Drive Notes: 2023 Ford F-150 Tremor

Tim Healey
by Tim Healey

I just tested a 2023 Ford F-150 Tremor -- yes, 2023s are still in the press fleets and this isn't unusual, no big deal -- which is supposed to split the difference between the badass off-roader Raptor and the "regular" F-150.

Does it do that? Read on.


As usual, we do this pro/con style.

Pros

  • While I still think Ram offers the best truck interiors on the market, Ford is not far behind. The digital gauges are clean and easy to read with big font, and the large infotainment system is similarly a breeze to read, and a breeze to use.
  • Knobs! Buttons! Big ones! Thank you, Ford, for keeping it simple.
  • The highway ride is surprisingly supple and smooth considering the 33-inch all-terrain tires. Tire noise is relatively suppressed, too.
  • V8s are dying, and that probably has to happen (except, maybe, for sports cars and HD trucks), but man the sound and acceleration will be missed.
  • The inside is spacious. Not a shock, this isn't news, but it's worth remarking on.
  • I still dig the laptop-friendly center-console. Even if the folding shifter seems gimmicky.
  • Ford infotainment has come leaps and bounds in recent years.

Cons

  • Trucks have gotten larger, and that makes urban and suburban life, especially parking, difficult. I literally used the truck as an excuse to skip the gym since I couldn't park it in the tiny, crowded lot. It wouldn't have fit in some spaces, and for other spaces, maneuvering in and out would be a nightmare.
  • The fuel economy numbers were in the mid-teens. I've seen worse in big, powerful trucks, to be fair. On the other hand, I did a fair amount of highway driving so the number should be higher. At least the range is well over 500 miles.
  • Handling, as you'd expect, suffers a little, though not as much as you'd expect.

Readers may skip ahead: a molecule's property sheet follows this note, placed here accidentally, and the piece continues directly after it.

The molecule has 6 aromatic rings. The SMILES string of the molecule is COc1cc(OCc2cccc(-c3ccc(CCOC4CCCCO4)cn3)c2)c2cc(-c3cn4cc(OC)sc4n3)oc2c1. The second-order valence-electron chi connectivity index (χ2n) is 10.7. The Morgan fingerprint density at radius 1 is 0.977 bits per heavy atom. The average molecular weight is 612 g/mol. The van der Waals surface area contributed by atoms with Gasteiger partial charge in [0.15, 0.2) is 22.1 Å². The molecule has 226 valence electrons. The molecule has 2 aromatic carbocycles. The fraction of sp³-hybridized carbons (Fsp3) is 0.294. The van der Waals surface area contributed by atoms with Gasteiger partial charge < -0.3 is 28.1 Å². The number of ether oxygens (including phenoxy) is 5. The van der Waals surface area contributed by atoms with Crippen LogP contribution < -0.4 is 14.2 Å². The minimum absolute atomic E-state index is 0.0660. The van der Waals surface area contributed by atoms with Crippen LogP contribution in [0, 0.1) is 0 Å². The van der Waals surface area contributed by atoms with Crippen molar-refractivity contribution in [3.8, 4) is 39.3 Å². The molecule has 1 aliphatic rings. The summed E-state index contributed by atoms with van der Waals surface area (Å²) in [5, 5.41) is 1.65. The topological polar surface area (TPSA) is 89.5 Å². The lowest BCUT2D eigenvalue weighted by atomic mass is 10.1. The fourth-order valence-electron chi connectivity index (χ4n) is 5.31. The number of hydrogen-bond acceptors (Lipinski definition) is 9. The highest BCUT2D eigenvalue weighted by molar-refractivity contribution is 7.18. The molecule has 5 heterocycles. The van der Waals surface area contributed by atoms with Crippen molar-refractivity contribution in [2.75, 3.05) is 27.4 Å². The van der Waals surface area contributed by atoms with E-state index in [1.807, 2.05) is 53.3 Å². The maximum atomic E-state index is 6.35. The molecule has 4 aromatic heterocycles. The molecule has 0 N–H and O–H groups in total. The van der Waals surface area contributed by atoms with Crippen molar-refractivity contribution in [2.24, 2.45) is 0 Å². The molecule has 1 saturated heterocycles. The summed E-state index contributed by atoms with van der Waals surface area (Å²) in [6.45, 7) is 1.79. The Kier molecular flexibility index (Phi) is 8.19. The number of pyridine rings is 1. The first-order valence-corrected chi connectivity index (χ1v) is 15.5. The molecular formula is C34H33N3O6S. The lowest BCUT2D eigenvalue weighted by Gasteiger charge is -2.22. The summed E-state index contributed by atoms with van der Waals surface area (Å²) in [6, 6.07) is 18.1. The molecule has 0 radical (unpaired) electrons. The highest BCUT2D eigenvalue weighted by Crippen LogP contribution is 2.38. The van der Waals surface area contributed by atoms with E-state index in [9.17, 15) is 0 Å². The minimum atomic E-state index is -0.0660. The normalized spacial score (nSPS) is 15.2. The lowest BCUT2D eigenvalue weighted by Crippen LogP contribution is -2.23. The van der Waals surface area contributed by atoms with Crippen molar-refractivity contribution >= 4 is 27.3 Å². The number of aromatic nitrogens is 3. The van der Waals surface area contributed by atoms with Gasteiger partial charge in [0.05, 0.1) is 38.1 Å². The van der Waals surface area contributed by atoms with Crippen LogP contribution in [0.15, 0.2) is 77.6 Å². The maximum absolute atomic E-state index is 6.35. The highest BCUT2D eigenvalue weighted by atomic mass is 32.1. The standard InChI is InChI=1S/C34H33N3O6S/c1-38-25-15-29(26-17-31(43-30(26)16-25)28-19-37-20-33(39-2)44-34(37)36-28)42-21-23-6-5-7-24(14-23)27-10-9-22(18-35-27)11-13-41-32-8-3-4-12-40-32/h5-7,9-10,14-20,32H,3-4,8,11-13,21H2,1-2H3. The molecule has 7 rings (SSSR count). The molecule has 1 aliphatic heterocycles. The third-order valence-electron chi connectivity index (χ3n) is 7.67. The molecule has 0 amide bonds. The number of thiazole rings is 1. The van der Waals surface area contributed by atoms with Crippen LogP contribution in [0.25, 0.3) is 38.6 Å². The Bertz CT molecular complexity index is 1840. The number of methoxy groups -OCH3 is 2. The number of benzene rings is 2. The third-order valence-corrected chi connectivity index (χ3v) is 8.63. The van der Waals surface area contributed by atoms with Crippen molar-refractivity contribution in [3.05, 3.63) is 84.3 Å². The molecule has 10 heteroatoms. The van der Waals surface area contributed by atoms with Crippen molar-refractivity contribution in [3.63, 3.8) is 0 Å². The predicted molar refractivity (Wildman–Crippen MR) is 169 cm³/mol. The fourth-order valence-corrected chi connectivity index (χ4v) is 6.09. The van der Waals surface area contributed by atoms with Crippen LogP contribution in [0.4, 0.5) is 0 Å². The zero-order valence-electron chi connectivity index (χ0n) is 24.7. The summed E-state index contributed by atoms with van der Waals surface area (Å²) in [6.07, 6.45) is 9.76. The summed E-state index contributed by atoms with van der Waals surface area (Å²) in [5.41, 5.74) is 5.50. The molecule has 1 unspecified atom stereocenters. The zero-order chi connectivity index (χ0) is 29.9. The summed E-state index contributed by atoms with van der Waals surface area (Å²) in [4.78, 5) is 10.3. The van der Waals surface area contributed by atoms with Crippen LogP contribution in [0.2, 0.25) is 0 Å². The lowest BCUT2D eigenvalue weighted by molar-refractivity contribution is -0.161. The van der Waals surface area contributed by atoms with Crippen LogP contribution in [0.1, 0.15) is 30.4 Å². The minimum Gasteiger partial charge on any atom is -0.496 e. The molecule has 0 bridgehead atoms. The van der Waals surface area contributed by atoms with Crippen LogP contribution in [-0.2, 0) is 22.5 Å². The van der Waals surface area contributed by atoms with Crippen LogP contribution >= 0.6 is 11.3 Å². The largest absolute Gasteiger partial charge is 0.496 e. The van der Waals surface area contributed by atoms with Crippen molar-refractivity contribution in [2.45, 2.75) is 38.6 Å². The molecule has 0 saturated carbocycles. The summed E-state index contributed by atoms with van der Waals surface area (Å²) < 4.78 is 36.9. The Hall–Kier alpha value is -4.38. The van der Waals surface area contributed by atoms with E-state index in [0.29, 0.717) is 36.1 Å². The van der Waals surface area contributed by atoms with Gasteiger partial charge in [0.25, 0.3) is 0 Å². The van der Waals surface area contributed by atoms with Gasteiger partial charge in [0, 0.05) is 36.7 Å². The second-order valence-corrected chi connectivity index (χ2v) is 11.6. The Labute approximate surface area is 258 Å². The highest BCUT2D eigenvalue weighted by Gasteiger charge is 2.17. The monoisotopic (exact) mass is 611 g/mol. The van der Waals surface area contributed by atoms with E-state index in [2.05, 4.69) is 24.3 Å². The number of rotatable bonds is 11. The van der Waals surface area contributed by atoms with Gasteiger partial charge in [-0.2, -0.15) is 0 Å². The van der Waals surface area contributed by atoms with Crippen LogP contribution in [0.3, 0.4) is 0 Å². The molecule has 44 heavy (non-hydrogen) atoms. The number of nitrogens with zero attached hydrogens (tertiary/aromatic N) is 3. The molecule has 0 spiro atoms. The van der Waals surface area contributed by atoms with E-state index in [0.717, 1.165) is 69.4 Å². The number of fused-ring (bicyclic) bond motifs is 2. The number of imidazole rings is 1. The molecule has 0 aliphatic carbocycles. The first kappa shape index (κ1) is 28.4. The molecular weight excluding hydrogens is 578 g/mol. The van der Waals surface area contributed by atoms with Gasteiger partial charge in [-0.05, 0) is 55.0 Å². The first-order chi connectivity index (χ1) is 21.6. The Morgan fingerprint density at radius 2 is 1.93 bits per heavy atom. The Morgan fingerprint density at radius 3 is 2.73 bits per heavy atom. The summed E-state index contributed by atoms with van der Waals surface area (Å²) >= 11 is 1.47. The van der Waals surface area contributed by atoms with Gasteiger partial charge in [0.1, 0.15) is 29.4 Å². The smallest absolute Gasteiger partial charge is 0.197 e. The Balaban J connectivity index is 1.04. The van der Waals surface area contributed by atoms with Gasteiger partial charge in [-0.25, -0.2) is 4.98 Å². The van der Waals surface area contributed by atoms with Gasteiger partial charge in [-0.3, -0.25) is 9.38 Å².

• The $75K that Ford asks for this thing is a bit eye-popping. I understand the popularity of pickups drives pricing but it still makes you do a double-take.

I am not sure who this trim is for -- I guess the F-150 owner who does a lot of on-road driving with some light but mildly taxing off-roading (aside from the tires, the Tremor package offers tow hooks and monotube shocks). If it were me, I'd probably select a different trim for on-road driving and splurge on the Raptor if I went off-road a lot. But if you do select the Tremor, it gives you a bit more off-road ability without major on-road sacrfices.

[Images © 2024 Tim Healey/TTAC.com]

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Tim Healey
Tim Healey

Tim Healey grew up around the auto-parts business and has always had a love for cars — his parents joke his first word was “‘Vette”. Despite this, he wanted to pursue a career in sports writing but he ended up falling semi-accidentally into the automotive-journalism industry, first at Consumer Guide Automotive and later at Web2Carz.com. He also worked as an industry analyst at Mintel Group and freelanced for About.com, CarFax, Vehix.com, High Gear Media, Torque News, FutureCar.com, Cars.com, among others, and of course Vertical Scope sites such as AutoGuide.com, Off-Road.com, and HybridCars.com. He’s an urbanite and as such, doesn’t need a daily driver, but if he had one, it would be compact, sporty, and have a manual transmission.

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  • Ted Lulis Head gaskets and Toyota putting my kids through college👍️
  • Leonard Ostrander Plants don't unionize. People do, and yes, of course the workers should organize.
  • Jalop1991 Here's something EVangelists don't want to talk about, and why range is important: battery warranties, by industry standard, specify that nothing's wrong with the battery, and they won't replace it, as long as it is able to carry 70% or more of its specified capacity.So you need a lot of day 1 capacity so that down the road, when you're at 70% capacity with a "fully functioning, no problem" car, you're not stuck in used Nissan Leaf territory."Nothing to see here, move along."There's also the question of whether any factory battery warranty survives past the original new car owner. So it's prudent of any second owner to ask that question specifically, and absent any direct written warranty, assume that the second and subsequent owners own any battery problems that may arise.And given that the batteries are a HUGE expense, much more so than an ICE, such exposure is equally huge."Nothing to see here, move along."
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  • Kwik_Shift_Pro4X The push for EV's is part of the increase in our premiums. Any damage near the battery pack and the car is a total loss.
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